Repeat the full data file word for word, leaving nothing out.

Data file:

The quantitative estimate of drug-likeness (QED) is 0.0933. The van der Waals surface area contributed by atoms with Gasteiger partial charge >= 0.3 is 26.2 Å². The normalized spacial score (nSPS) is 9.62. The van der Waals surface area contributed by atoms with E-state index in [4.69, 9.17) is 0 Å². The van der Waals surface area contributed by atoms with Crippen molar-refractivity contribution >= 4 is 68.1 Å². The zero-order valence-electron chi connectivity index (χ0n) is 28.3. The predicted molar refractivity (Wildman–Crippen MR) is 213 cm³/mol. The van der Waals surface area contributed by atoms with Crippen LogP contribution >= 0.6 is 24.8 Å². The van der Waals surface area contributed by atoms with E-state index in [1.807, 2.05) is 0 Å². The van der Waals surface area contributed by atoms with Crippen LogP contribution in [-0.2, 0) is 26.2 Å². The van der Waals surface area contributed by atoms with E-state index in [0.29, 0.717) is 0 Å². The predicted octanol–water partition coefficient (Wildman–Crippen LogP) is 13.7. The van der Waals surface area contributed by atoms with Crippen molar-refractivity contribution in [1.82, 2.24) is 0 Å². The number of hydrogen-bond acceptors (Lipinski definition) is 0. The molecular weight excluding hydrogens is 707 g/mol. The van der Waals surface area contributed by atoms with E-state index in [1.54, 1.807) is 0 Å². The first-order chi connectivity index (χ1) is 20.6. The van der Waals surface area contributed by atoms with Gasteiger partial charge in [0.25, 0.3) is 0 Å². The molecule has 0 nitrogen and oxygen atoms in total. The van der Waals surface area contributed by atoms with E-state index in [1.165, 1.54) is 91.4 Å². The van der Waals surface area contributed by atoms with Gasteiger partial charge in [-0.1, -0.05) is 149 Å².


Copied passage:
The quantitative estimate of drug-likeness (QED) is 0.0933. The van der Waals surface area contributed by atoms with Gasteiger partial charge >= 0.3 is 26.2 Å². The normalized spacial score (nSPS) is 9.62. The van der Waals surface area contributed by atoms with E-state index in [4.69, 9.17) is 0 Å². The van der Waals surface area contributed by atoms with Crippen molar-refractivity contribution >= 4 is 68.1 Å². The zero-order valence-electron chi connectivity index (χ0n) is 28.3. The predicted molar refractivity (Wildman–Crippen MR) is 213 cm³/mol. The van der Waals surface area contributed by atoms with Crippen LogP contribution >= 0.6 is 24.8 Å². The van der Waals surface area contributed by atoms with E-state index in [1.807, 2.05) is 0 Å². The van der Waals surface area contributed by atoms with Crippen LogP contribution in [-0.2, 0) is 26.2 Å². The van der Waals surface area contributed by atoms with E-state index in [0.29, 0.717) is 0 Å². The predicted octanol–water partition coefficient (Wildman–Crippen LogP) is 13.7. The van der Waals surface area contributed by atoms with Crippen molar-refractivity contribution in [1.82, 2.24) is 0 Å². The number of hydrogen-bond acceptors (Lipinski definition) is 0. The molecular weight excluding hydrogens is 707 g/mol. The van der Waals surface area contributed by atoms with E-state index in [1.54, 1.807) is 0 Å². The first-order chi connectivity index (χ1) is 20.6. The van der Waals surface area contributed by atoms with Gasteiger partial charge in [0.25, 0.3) is 0 Å². The molecule has 0 nitrogen and oxygen atoms in total. The van der Waals surface area contributed by atoms with E-state index in [1.165, 1.54) is 91.4 Å². The van der Waals surface area contributed by atoms with Gasteiger partial charge in [-0.1, -0.05) is 149 Å².